New UNEP Study Finds High Lead Levels in Paints Around the World
New Data Shows Market Leaders in Six Asian Countries Have Shifted to Low Lead Products, Though Overall Lead in Paint Levels Remain High
BERKELEY, Calif., Oct. 22, 2013 /PRNewswire-USNewswire/ -- Despite bans on lead in household paint in most Western countries, a new study from the United Nations Environment Programme (UNEP) finds that the majority of paints tested in nine, geographically diverse, developing countries would not met regulatory standards established in most highly industrialized countries and, in some cases, contain astonishingly high and dangerous levels of lead. New IPEN data from six Asian countries reveals similar results, but also show that paint companies with the largest market share in those countries have largely shifted to unleaded products in recent years.
"Asian countries are responding to earlier testing conducted by IPEN that showed high levels of lead," said Sara Brosche, IPEN Project manager, IPEN Asian Lead Elimination Project. IPEN is a global network of health and environmental non-governmental organizations that has collected and analyzed decorative paints in more than thirty developing countries and countries with economies in transition.
The UNEP report analyzed enamel decorative paints from nine countries: Argentina, Azerbaijan, Chile, Cote d'Ivoire, Ethiopia, Ghana, Kyrgyzstan, Tunisia and Uruguay. The new Asian studies comes from: Bangladesh, India, Indonesia, Nepal, Philippines, Sri Lanka, Thailand and is a follow-up to earlier studies conducted by IPEN and its partners starting in 2007 as a part of ongoing national lead paint elimination campaigns.
The UNEP report found that though countries with regulatory frameworks for lead in paint generally exhibited lower lead paint levels, more than half of the decorative paint samples analyzed in five of the nine countries had lead content greater than 600 ppm lead. In each of the other seven countries, two or more of the samples of enamel decorative paints had dangerously high lead content greater than 10,000 ppm, some as high as 99,000 ppm lead.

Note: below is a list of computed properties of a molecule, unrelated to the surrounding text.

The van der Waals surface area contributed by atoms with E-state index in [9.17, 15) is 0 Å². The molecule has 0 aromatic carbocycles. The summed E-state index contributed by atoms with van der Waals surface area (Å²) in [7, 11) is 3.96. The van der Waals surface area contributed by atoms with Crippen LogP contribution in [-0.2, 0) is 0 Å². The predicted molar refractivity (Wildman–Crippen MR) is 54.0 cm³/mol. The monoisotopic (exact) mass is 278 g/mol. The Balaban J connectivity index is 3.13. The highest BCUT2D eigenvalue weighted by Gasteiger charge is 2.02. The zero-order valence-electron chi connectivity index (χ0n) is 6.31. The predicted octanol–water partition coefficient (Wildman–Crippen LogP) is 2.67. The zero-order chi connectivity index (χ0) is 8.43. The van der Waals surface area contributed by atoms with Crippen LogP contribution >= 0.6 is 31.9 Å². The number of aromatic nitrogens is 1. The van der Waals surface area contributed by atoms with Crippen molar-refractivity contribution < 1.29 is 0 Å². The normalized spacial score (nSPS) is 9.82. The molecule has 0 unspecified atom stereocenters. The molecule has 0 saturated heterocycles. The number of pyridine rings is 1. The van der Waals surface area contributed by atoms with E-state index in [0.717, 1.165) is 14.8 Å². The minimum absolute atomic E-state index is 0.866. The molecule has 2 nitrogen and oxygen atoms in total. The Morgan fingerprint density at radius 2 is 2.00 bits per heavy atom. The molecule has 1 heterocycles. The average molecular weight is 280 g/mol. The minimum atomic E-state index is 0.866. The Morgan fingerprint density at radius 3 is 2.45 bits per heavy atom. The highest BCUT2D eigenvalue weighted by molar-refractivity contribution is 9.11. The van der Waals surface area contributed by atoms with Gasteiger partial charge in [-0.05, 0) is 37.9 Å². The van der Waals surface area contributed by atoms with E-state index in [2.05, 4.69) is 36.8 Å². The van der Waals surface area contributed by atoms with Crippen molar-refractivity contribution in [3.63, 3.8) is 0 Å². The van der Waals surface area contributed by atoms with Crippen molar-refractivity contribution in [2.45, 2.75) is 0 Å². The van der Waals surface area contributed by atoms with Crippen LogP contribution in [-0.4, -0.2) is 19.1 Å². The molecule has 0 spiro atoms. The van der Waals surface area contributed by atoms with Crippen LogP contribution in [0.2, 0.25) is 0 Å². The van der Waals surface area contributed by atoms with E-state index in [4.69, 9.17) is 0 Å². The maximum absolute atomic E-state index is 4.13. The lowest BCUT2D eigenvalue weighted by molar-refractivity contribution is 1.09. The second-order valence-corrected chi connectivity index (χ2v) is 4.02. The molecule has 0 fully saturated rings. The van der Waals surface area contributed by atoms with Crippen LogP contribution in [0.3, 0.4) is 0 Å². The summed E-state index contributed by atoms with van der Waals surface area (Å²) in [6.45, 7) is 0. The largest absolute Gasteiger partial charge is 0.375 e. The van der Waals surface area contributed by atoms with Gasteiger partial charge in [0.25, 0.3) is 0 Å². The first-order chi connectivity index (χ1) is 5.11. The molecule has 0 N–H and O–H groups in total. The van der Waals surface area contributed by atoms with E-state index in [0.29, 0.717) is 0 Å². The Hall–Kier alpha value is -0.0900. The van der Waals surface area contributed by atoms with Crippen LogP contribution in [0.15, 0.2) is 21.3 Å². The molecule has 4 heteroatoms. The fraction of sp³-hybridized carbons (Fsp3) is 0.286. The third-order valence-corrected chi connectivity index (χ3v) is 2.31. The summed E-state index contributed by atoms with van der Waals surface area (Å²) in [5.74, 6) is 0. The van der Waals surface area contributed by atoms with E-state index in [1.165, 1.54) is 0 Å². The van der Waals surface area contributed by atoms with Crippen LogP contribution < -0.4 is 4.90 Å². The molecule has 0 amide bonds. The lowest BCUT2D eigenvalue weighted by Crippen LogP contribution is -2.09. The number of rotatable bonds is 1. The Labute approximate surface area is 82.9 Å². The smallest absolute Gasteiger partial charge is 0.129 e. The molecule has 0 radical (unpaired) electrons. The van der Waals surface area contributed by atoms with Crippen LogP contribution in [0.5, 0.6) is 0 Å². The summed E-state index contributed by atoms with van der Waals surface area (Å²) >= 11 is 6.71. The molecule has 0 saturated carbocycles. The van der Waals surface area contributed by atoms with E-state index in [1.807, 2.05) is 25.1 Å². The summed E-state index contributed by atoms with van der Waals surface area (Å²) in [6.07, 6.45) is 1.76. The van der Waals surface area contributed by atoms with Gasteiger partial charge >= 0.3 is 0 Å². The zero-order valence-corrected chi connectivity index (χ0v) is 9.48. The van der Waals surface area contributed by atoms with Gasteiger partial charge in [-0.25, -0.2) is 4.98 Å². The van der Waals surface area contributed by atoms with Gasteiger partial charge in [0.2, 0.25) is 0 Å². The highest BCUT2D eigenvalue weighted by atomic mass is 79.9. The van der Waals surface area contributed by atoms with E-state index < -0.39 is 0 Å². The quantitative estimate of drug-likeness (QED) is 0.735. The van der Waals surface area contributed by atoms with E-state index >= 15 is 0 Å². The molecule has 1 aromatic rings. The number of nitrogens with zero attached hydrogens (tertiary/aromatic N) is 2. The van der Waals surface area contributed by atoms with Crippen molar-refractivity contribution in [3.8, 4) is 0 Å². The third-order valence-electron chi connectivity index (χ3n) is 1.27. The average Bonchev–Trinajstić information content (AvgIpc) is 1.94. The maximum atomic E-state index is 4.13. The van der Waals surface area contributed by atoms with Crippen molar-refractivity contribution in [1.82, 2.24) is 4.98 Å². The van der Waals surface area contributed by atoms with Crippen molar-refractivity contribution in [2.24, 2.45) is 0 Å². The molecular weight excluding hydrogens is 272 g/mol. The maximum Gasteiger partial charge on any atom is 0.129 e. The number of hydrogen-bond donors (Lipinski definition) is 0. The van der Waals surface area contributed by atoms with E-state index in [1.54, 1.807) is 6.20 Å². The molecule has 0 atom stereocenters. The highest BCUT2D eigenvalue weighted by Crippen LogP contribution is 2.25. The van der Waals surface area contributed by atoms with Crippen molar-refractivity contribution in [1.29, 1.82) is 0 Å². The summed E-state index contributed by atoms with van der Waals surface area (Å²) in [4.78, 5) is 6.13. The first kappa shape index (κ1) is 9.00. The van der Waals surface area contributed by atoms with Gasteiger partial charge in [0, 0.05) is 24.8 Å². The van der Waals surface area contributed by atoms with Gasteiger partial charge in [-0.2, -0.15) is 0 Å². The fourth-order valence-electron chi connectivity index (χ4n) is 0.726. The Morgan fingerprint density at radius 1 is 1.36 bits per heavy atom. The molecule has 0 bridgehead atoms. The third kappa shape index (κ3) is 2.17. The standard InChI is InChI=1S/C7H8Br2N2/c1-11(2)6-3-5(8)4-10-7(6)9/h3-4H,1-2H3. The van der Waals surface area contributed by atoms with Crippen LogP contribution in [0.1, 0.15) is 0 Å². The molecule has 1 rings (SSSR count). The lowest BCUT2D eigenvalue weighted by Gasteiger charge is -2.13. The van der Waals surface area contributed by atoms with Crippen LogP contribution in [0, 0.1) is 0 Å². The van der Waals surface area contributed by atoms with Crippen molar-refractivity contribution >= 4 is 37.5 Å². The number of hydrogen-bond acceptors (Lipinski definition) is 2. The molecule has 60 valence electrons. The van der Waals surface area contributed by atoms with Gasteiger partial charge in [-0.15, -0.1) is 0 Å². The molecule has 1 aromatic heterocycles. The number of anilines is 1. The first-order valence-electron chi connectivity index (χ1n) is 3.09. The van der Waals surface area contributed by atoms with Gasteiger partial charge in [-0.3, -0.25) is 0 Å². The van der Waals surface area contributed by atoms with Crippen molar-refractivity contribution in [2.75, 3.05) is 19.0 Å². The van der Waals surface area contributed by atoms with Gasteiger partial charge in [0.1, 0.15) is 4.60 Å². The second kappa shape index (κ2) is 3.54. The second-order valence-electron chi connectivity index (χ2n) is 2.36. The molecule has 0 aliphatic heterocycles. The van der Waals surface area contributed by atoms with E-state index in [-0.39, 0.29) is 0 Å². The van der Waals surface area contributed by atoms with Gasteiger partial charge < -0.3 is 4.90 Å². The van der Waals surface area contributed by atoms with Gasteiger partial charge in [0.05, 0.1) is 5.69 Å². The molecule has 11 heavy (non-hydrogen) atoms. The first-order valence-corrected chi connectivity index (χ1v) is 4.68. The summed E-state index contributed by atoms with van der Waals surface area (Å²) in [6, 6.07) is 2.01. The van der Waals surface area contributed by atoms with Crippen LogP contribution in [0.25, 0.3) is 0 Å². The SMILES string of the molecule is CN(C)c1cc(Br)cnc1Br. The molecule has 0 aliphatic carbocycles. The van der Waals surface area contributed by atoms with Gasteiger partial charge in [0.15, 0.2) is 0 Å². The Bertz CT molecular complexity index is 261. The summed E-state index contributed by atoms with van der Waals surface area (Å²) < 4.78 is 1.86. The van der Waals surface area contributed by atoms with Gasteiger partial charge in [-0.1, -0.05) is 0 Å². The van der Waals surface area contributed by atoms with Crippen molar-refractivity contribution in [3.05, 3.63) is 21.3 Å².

A similar analysis of lead in paint from six Asian countries mirrored these findings, with one important exception. In general, companies with the largest market share in each of the Asian countries, where there was an analysis of paint, have responded to growing public awareness and concern and have reduced lead levels to below 90 ppm. Though the majority of paints included in the studies still contain high lead levels, they are largely being produced by smaller and medium-sized paint companies.
IPEN coordinated data collection for both the UNEP and Asian studies and collaborated with UNEP in the preparation of the nine-country report and the formulation of its national findings and recommendations.
IPEN released Asian data as a part of its worldwide activities during International Lead Poisoning Prevention Week of Action, Oct 20 -26, 2013. In addition to the Asia data, IPEN participating organizations also released new reports on lead in paint in Russia and Paraguay and conducted lead awareness activities in a total of more than 20 countries.
Lead in household paints has been regulated in most highly industrial countries for more than 40 years.
A recent study investigated the economic impact of childhood lead exposure on national economies and estimated a total cumulative loss of $977 billion international dollars per year for all low and middle income countries. The estimated economic loss in Africa is $134.7 or 4.03% of Gross Domestic Product (GDP)
IPEN. IPEN is a leading global organization of 700 non-governmental organizations from 116 countries working to protect human health and the environment from harms caused by toxic chemical exposure.
Valerie Denney, Communications specialist